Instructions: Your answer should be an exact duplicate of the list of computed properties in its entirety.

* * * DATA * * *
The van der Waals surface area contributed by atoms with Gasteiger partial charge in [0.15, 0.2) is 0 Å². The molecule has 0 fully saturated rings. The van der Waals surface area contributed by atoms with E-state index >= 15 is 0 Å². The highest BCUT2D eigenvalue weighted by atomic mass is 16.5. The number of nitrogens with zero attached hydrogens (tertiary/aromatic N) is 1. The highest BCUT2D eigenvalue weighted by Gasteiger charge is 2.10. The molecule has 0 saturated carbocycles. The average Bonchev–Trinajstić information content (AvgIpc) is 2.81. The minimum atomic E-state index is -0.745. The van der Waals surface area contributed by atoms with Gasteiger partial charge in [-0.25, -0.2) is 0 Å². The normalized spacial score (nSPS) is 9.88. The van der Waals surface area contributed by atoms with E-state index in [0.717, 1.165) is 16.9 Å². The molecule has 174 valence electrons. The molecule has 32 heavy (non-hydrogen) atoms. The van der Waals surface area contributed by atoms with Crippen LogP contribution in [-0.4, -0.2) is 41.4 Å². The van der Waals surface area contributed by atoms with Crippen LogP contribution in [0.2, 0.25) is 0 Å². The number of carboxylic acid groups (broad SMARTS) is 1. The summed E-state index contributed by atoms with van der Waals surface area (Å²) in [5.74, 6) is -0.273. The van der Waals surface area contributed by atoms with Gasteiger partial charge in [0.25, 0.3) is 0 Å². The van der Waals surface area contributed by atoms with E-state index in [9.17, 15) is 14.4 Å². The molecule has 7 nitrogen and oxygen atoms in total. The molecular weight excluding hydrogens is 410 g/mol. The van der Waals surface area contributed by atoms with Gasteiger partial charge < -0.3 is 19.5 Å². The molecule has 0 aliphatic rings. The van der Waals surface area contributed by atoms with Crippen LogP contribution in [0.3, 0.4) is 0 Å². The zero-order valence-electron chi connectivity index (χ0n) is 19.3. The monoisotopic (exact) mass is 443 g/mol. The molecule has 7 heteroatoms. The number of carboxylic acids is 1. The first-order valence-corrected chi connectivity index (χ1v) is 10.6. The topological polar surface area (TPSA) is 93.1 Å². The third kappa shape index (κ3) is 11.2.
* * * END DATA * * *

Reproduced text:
The van der Waals surface area contributed by atoms with Gasteiger partial charge in [0.15, 0.2) is 0 Å². The molecule has 0 fully saturated rings. The van der Waals surface area contributed by atoms with E-state index >= 15 is 0 Å². The highest BCUT2D eigenvalue weighted by atomic mass is 16.5. The number of nitrogens with zero attached hydrogens (tertiary/aromatic N) is 1. The highest BCUT2D eigenvalue weighted by Gasteiger charge is 2.10. The molecule has 0 saturated carbocycles. The average Bonchev–Trinajstić information content (AvgIpc) is 2.81. The minimum atomic E-state index is -0.745. The van der Waals surface area contributed by atoms with Gasteiger partial charge in [-0.25, -0.2) is 0 Å². The normalized spacial score (nSPS) is 9.88. The van der Waals surface area contributed by atoms with E-state index in [0.717, 1.165) is 16.9 Å². The molecule has 174 valence electrons. The molecule has 32 heavy (non-hydrogen) atoms. The van der Waals surface area contributed by atoms with Crippen LogP contribution in [-0.4, -0.2) is 41.4 Å². The van der Waals surface area contributed by atoms with Crippen LogP contribution in [0.2, 0.25) is 0 Å². The number of carboxylic acid groups (broad SMARTS) is 1. The summed E-state index contributed by atoms with van der Waals surface area (Å²) in [5.74, 6) is -0.273. The van der Waals surface area contributed by atoms with Gasteiger partial charge in [0.25, 0.3) is 0 Å². The van der Waals surface area contributed by atoms with E-state index in [9.17, 15) is 14.4 Å². The molecule has 7 nitrogen and oxygen atoms in total. The molecular weight excluding hydrogens is 410 g/mol. The van der Waals surface area contributed by atoms with Gasteiger partial charge < -0.3 is 19.5 Å². The molecule has 0 aliphatic rings. The van der Waals surface area contributed by atoms with Crippen LogP contribution in [0.3, 0.4) is 0 Å². The zero-order valence-electron chi connectivity index (χ0n) is 19.3. The monoisotopic (exact) mass is 443 g/mol. The molecule has 7 heteroatoms. The number of carboxylic acids is 1. The first-order valence-corrected chi connectivity index (χ1v) is 10.6. The topological polar surface area (TPSA) is 93.1 Å². The third kappa shape index (κ3) is 11.2.